Diffusion models are important in tissue engineering as they enable an understanding of gas, nutrient, and signaling molecule delivery to cells in cell cultures and tissue constructs. As three-dimensional (3D) tissue constructs become larger, more intricate, and more clinically applicable, it will be essential to understand whether cells are receiving appropriate nutrient delivery and to understand internal dynamics and signaling molecule concentrations throughout the tissue. Diffusion characteristics present a significant limitation in many engineered tissues, particularly for avascular tissues and for cells whose viability, differentiation, or function are affected by concentrations of oxygen and nutrients. This paper seeks to provide analytic solutions for certain cases of steady-state and non-steady-state diffusion and metabolism in basic 3D construct designs (planar, cylindrical, and spherical forms), solutions that would otherwise require mathematical approximations achieved through numerical methods. This model is applied to cerebral organoids, where it is shown that limitations in diffusion and organoid size can be partially overcome by localizing metabolically-active cells to an outer layer in a sphere, a regionalization process that is known to occur through neuroglial precursor migration both in organoids and in early brain development. The given prototypical solutions include a review of metabolic information for many cell types and can be broadly applied to many forms of tissue constructs. This work enables researchers to model oxygen and nutrient delivery to cells, predict cell viability, study dynamics of mass transport in 3D tissue constructs, design constructs with improved diffusion capabilities, and accurately control molecular concentrations in tissue constructs that may be used in studying models of development and disease or for conditioning cells to enhance survival after insults like ischemia or implantation into the body, thereby providing a framework for better understanding and exploring the characteristics and behaviors of engineered tissue constructs.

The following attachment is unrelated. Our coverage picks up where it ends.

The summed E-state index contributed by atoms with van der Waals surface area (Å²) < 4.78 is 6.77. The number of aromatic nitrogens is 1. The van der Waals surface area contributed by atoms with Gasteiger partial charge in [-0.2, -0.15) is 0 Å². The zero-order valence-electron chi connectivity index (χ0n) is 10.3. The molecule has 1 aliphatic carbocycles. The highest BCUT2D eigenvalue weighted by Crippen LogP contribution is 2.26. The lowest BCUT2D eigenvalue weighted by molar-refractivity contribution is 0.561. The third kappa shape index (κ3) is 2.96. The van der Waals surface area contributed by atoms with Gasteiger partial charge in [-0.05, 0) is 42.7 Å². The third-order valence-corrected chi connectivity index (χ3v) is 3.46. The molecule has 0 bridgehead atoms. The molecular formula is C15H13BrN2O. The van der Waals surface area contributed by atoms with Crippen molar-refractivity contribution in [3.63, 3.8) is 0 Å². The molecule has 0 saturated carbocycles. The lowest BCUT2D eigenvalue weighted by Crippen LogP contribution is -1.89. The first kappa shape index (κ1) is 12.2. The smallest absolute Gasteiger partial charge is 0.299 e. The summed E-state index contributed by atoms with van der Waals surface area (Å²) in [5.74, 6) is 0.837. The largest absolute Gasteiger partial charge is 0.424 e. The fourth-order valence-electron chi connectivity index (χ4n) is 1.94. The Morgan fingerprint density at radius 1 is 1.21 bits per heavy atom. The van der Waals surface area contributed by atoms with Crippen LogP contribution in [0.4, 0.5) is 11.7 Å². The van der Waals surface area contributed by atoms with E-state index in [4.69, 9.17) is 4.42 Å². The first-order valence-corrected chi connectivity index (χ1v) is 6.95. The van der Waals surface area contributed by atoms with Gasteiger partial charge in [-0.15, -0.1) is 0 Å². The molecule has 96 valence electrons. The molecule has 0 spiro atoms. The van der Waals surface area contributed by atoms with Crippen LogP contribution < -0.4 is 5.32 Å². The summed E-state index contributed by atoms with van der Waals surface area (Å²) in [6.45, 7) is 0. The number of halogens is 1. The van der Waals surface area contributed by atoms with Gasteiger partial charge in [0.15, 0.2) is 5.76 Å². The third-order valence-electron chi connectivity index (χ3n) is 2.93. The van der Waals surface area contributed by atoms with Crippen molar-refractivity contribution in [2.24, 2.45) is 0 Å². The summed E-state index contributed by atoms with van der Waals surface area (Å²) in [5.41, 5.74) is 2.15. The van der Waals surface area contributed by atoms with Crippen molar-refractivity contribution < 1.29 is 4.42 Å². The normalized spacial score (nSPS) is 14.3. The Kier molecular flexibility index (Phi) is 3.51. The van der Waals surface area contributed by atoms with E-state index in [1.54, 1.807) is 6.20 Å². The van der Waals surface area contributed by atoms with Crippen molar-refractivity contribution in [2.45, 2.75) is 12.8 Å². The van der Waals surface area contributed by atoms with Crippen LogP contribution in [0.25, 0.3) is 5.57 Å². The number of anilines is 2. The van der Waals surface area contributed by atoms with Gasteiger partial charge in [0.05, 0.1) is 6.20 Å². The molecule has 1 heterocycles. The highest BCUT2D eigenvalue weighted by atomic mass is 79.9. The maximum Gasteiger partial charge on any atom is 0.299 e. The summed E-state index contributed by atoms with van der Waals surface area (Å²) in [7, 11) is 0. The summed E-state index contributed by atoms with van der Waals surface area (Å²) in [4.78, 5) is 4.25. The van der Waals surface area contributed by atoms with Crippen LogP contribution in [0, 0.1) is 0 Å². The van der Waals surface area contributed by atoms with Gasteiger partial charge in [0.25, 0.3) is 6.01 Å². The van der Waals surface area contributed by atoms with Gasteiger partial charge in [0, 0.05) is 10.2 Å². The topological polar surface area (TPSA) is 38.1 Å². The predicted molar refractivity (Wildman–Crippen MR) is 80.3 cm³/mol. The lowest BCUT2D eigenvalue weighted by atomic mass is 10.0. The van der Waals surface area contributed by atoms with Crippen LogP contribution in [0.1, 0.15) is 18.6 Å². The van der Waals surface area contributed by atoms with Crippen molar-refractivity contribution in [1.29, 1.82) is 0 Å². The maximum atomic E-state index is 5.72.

Reference: McMurtrey RJ. Analytic Models of Oxygen and Nutrient Diffusion, Metabolism Dynamics, and Architecture Optimization in Three-Dimensional Tissue Constructs with Applications and Insights in Cerebral Organoids. Tissue Engineering. doi: 10.1089/ten.TEC.2015.0375

Dr. McMurtrey may receive numerative benefit from his research.

Return to top of page

Jan 7, 2016   Fetal Timeline   Maternal Timeline   News   News Archive   

Models for 3-D neural tissue will hopefully provide new tools and nsight
into tissue development, disease modeling, and regenerative medicine.
Image Credit: Institute of Neural Regeneration & Tissue Engineering




Phospholid by Wikipedia